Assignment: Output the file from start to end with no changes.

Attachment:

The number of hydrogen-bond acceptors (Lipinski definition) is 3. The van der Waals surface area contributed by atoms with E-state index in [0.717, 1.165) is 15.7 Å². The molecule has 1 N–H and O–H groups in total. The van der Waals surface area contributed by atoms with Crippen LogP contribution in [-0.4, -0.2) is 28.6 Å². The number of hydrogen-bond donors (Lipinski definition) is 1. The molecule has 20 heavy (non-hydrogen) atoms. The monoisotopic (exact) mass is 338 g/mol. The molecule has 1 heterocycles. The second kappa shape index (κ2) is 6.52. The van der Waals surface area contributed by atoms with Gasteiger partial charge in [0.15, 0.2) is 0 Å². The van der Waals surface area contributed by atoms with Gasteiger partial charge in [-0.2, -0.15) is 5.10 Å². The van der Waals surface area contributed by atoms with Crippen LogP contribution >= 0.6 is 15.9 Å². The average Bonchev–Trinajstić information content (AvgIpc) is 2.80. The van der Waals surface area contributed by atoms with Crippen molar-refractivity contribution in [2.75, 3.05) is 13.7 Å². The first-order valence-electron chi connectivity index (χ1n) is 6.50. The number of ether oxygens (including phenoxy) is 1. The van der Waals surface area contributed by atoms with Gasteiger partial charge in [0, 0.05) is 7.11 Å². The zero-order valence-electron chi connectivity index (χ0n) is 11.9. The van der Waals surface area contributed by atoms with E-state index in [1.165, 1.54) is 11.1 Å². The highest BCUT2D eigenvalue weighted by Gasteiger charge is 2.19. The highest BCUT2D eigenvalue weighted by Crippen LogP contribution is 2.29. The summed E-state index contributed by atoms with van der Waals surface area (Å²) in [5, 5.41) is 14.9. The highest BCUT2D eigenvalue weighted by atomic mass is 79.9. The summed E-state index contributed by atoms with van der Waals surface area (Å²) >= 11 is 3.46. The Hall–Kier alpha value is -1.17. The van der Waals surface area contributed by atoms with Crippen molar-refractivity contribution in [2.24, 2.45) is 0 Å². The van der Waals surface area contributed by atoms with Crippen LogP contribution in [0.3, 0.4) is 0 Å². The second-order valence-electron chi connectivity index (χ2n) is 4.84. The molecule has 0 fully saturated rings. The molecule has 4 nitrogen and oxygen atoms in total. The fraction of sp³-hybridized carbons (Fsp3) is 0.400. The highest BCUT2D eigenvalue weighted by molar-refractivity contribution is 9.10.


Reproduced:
The number of hydrogen-bond acceptors (Lipinski definition) is 3. The van der Waals surface area contributed by atoms with E-state index in [0.717, 1.165) is 15.7 Å². The molecule has 1 N–H and O–H groups in total. The van der Waals surface area contributed by atoms with Crippen LogP contribution in [-0.4, -0.2) is 28.6 Å². The number of hydrogen-bond donors (Lipinski definition) is 1. The molecule has 20 heavy (non-hydrogen) atoms. The monoisotopic (exact) mass is 338 g/mol. The molecule has 1 heterocycles. The second kappa shape index (κ2) is 6.52. The van der Waals surface area contributed by atoms with Gasteiger partial charge in [0.15, 0.2) is 0 Å². The van der Waals surface area contributed by atoms with Gasteiger partial charge in [-0.2, -0.15) is 5.10 Å². The van der Waals surface area contributed by atoms with Crippen LogP contribution >= 0.6 is 15.9 Å². The average Bonchev–Trinajstić information content (AvgIpc) is 2.80. The van der Waals surface area contributed by atoms with Crippen molar-refractivity contribution in [2.75, 3.05) is 13.7 Å². The first-order valence-electron chi connectivity index (χ1n) is 6.50. The number of ether oxygens (including phenoxy) is 1. The van der Waals surface area contributed by atoms with Gasteiger partial charge in [0, 0.05) is 7.11 Å². The zero-order valence-electron chi connectivity index (χ0n) is 11.9. The van der Waals surface area contributed by atoms with E-state index in [1.165, 1.54) is 11.1 Å². The highest BCUT2D eigenvalue weighted by Gasteiger charge is 2.19. The highest BCUT2D eigenvalue weighted by Crippen LogP contribution is 2.29. The summed E-state index contributed by atoms with van der Waals surface area (Å²) in [5, 5.41) is 14.9. The highest BCUT2D eigenvalue weighted by atomic mass is 79.9. The summed E-state index contributed by atoms with van der Waals surface area (Å²) >= 11 is 3.46. The Hall–Kier alpha value is -1.17. The van der Waals surface area contributed by atoms with Crippen molar-refractivity contribution in [2.24, 2.45) is 0 Å². The van der Waals surface area contributed by atoms with Crippen LogP contribution in [0.3, 0.4) is 0 Å². The second-order valence-electron chi connectivity index (χ2n) is 4.84. The molecule has 0 fully saturated rings. The molecule has 4 nitrogen and oxygen atoms in total. The fraction of sp³-hybridized carbons (Fsp3) is 0.400. The highest BCUT2D eigenvalue weighted by molar-refractivity contribution is 9.10.